Looking Under the Hood: How Custom Clothing is Made
Have you ever wondered how your idea goes from a few notes on a piece of paper to a complete custom outfit? Today we're going to take a look behind the scenes to show you all of the care and expert precision that goes into each and every step.
Step 1: Create the Image
What do you want your custom clothing to look like? Does it have a logo? Is there a unique graphic? Are there words or a slogan that will advertise to potential customers? Designing the layout of your custom clothing is the single most important step in the process, because that's where the "custom" in "custom clothing" comes in.
Once you have an idea, the designers will enter the concept into a computer for the finishing touches. Plus, it's necessary to have a digital version of the graphic so that the machines can create perfectly precise embroidered or screen printed designs.
Step 2: Create Film PositivesFrom here, expert custom clothing artists separate the design into its component colors. Paint is applied over clothing one layer at a time, so the designers need to be able to apply all the blue paint at once, all of the red paint at once, all of the yellow paint at once, and so on. The designers create film positives, which are kind of like a "paint by numbers" guide for custom clothing. These positives are basically blank ink on some sort of transparent material, like vellum or clear film. Image source: Printcutsew.com[/caption]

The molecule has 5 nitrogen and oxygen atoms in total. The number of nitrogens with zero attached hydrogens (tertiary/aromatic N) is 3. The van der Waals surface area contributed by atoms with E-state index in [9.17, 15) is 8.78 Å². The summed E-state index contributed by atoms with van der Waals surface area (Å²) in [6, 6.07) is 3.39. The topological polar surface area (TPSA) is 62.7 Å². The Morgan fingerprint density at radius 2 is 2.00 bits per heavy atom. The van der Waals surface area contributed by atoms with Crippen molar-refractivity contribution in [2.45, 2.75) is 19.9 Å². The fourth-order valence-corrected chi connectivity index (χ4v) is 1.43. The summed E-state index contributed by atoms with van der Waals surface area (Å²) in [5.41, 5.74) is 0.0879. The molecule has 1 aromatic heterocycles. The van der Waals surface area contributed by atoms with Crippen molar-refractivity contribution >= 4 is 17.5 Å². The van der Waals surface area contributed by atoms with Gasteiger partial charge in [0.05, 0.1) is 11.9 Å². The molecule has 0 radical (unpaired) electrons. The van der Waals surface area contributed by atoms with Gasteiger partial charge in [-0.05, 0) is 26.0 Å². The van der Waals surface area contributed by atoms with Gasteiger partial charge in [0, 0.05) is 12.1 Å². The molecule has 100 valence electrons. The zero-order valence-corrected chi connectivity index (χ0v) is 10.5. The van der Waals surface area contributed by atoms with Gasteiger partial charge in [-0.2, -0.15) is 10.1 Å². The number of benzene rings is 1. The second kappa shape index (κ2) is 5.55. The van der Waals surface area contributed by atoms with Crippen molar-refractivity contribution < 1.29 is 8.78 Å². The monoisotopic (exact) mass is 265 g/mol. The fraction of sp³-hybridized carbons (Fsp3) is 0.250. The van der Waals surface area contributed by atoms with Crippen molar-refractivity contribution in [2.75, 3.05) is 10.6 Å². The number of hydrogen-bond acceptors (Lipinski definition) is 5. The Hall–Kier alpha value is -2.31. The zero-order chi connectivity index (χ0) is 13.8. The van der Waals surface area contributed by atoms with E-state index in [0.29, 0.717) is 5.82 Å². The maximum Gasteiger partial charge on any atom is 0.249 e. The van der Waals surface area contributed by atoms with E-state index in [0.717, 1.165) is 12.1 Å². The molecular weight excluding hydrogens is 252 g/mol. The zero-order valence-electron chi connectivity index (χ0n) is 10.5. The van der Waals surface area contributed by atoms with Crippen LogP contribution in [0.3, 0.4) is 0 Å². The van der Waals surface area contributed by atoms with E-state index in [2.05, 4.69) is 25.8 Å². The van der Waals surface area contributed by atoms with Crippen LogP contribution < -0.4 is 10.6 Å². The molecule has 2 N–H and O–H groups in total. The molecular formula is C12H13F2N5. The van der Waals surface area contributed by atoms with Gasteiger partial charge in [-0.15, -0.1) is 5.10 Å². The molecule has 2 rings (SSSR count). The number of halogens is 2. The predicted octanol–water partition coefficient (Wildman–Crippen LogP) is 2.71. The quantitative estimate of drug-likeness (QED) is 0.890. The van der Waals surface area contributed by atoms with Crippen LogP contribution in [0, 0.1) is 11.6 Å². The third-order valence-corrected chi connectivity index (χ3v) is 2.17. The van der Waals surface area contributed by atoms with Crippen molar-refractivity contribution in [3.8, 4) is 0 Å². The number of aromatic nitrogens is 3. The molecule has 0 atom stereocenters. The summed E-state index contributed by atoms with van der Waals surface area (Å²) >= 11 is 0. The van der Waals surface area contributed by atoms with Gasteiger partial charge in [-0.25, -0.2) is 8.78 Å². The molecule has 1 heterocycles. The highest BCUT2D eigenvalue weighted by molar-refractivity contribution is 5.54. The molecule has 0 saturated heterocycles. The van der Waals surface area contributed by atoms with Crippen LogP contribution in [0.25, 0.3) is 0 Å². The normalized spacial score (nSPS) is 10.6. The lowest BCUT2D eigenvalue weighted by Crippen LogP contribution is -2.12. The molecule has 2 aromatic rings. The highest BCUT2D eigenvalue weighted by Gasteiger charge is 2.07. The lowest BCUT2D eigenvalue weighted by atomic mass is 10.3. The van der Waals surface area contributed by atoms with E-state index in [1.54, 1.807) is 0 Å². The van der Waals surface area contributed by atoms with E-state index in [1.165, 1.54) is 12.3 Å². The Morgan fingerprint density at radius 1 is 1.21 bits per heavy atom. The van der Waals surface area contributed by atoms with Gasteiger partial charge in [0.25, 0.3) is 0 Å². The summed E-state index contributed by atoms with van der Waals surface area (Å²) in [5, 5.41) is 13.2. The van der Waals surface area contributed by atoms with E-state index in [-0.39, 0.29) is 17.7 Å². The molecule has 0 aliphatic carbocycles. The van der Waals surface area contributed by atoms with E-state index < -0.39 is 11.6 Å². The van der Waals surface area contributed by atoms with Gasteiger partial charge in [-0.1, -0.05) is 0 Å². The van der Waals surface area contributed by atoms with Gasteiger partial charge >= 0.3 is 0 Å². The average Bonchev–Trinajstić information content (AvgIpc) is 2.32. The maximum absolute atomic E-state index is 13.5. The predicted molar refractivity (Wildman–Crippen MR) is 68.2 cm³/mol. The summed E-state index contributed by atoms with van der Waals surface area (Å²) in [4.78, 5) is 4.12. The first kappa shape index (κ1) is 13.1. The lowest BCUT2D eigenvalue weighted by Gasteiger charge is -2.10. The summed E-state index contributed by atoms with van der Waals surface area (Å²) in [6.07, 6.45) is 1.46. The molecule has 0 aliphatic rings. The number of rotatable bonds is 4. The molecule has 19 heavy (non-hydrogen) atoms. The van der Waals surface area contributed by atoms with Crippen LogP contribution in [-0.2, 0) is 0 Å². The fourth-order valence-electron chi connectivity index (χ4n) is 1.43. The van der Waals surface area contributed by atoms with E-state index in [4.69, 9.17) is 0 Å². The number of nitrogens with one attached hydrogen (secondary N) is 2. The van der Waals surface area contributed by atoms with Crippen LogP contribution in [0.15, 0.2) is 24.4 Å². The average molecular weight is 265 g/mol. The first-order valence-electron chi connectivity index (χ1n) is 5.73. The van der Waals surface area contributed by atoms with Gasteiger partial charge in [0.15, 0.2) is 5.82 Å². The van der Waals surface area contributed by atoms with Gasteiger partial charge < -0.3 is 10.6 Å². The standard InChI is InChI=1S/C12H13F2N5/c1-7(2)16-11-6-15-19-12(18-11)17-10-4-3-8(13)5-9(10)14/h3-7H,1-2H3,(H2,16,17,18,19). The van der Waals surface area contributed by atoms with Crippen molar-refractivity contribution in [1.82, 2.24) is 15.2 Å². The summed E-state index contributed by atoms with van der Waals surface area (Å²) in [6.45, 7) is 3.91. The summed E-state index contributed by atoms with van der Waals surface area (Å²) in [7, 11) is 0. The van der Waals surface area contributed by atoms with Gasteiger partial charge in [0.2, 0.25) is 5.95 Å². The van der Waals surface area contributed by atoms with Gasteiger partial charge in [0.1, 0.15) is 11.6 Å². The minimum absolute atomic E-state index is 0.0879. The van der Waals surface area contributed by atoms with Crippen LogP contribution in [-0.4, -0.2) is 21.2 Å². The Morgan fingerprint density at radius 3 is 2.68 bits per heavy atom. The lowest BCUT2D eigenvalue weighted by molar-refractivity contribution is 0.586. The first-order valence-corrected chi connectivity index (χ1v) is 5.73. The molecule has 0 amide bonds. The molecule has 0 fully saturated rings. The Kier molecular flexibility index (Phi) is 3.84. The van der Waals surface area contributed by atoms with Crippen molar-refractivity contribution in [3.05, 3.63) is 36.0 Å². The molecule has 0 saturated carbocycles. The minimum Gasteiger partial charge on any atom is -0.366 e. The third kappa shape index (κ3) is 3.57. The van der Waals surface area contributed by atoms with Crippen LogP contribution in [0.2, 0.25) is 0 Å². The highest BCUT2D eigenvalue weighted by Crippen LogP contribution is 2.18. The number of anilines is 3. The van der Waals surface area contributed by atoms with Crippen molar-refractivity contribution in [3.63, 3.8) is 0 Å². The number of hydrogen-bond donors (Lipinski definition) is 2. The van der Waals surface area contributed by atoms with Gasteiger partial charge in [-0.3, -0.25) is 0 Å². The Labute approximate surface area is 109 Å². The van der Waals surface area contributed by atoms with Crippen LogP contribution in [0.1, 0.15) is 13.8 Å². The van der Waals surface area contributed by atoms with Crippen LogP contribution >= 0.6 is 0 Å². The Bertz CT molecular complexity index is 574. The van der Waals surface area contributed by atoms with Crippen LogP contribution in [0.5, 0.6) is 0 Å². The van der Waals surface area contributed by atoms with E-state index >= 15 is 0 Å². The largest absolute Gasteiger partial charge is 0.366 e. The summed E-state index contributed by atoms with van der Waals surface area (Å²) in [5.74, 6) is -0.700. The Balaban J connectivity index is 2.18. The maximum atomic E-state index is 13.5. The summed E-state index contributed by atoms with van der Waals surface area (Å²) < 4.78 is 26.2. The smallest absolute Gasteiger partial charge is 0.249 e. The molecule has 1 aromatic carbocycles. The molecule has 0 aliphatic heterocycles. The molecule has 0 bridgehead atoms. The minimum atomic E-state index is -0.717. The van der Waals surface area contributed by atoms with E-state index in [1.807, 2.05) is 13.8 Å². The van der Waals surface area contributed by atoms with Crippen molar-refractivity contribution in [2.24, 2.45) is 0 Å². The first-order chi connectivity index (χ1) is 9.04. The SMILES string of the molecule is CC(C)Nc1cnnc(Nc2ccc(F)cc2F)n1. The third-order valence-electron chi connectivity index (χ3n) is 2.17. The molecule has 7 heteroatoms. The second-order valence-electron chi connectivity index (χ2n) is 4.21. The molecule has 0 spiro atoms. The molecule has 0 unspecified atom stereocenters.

Step 3: Creating the Screens
This step is a little bit complicated so I'll do my best to keep things simple. The designers cover a metal screen with a light-sensitive chemical and place the screen over top of the film positives. Then, they expose a light to the screens. The black ink on the transparent film blocks the light, which prevents the chemicals behind the ink from hardening. Image source: Futurecraftcollective.com
Think of it like tracing a shadow. If you stand against a wall with a bright light in front of you, you will cast a shadow of your body on the wall behind you. Now, imagine that the wall is covered with paint that will only dry when it's exposed to light. Your shadow will leave a wet spot that can be washed away, leaving a you-shaped hole. Screen printers can use that hole to apply the paint on articles of custom clothing.
Step 4: Run the Press
Now that they have the empty outlines, the designers run articles of clothing through a screen printing process to push paint through the holes in the wire mesh. They have to do this once for each color until eventually all of the colors stack up and you have a complete image. Image source: Flickriver.com
And voila! You're left with an awesome article of clothing with a unique screen-printed design. Unlike embroidery, the screen printing process allows you to place huge bulk orders with elaborate designs and plenty of colors -- perfect for advertising your business or charity with eye-catching t-shirts.